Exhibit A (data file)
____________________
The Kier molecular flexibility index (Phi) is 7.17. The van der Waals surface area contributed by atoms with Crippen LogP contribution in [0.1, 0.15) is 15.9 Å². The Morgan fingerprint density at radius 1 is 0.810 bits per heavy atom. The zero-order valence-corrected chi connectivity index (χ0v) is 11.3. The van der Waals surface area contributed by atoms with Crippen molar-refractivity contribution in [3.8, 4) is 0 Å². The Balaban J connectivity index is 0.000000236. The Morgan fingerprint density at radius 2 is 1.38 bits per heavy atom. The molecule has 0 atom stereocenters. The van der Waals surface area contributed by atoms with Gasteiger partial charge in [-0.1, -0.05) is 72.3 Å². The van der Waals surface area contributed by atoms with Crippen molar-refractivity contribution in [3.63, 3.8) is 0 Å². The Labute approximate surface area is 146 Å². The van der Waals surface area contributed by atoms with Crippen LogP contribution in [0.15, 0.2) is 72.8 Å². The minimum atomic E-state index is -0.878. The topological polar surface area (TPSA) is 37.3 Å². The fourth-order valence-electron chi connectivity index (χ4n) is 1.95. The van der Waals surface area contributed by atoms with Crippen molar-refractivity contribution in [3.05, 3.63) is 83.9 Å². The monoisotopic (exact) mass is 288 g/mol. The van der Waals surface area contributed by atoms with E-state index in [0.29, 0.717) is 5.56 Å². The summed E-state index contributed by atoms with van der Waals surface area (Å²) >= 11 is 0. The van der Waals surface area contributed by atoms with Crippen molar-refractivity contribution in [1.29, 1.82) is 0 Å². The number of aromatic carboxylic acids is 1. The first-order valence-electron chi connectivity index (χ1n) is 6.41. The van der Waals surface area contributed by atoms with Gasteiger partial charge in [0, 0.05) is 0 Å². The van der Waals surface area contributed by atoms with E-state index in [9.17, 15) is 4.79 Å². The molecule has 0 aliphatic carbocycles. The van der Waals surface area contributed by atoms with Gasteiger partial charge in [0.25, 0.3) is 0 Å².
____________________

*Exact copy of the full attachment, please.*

The Kier molecular flexibility index (Phi) is 7.17. The van der Waals surface area contributed by atoms with Crippen LogP contribution in [0.1, 0.15) is 15.9 Å². The Morgan fingerprint density at radius 1 is 0.810 bits per heavy atom. The zero-order valence-corrected chi connectivity index (χ0v) is 11.3. The van der Waals surface area contributed by atoms with Crippen molar-refractivity contribution in [3.8, 4) is 0 Å². The Balaban J connectivity index is 0.000000236. The Morgan fingerprint density at radius 2 is 1.38 bits per heavy atom. The molecule has 0 atom stereocenters. The van der Waals surface area contributed by atoms with Gasteiger partial charge in [-0.1, -0.05) is 72.3 Å². The van der Waals surface area contributed by atoms with Crippen molar-refractivity contribution in [3.63, 3.8) is 0 Å². The Labute approximate surface area is 146 Å². The van der Waals surface area contributed by atoms with Crippen LogP contribution in [0.15, 0.2) is 72.8 Å². The minimum atomic E-state index is -0.878. The topological polar surface area (TPSA) is 37.3 Å². The fourth-order valence-electron chi connectivity index (χ4n) is 1.95. The van der Waals surface area contributed by atoms with Crippen molar-refractivity contribution in [3.05, 3.63) is 83.9 Å². The monoisotopic (exact) mass is 288 g/mol. The van der Waals surface area contributed by atoms with E-state index in [0.29, 0.717) is 5.56 Å². The summed E-state index contributed by atoms with van der Waals surface area (Å²) >= 11 is 0. The van der Waals surface area contributed by atoms with Crippen molar-refractivity contribution in [1.29, 1.82) is 0 Å². The number of aromatic carboxylic acids is 1. The first-order valence-electron chi connectivity index (χ1n) is 6.41. The van der Waals surface area contributed by atoms with Gasteiger partial charge in [0, 0.05) is 0 Å². The van der Waals surface area contributed by atoms with E-state index in [9.17, 15) is 4.79 Å². The molecule has 0 aliphatic carbocycles. The van der Waals surface area contributed by atoms with Gasteiger partial charge in [0.25, 0.3) is 0 Å².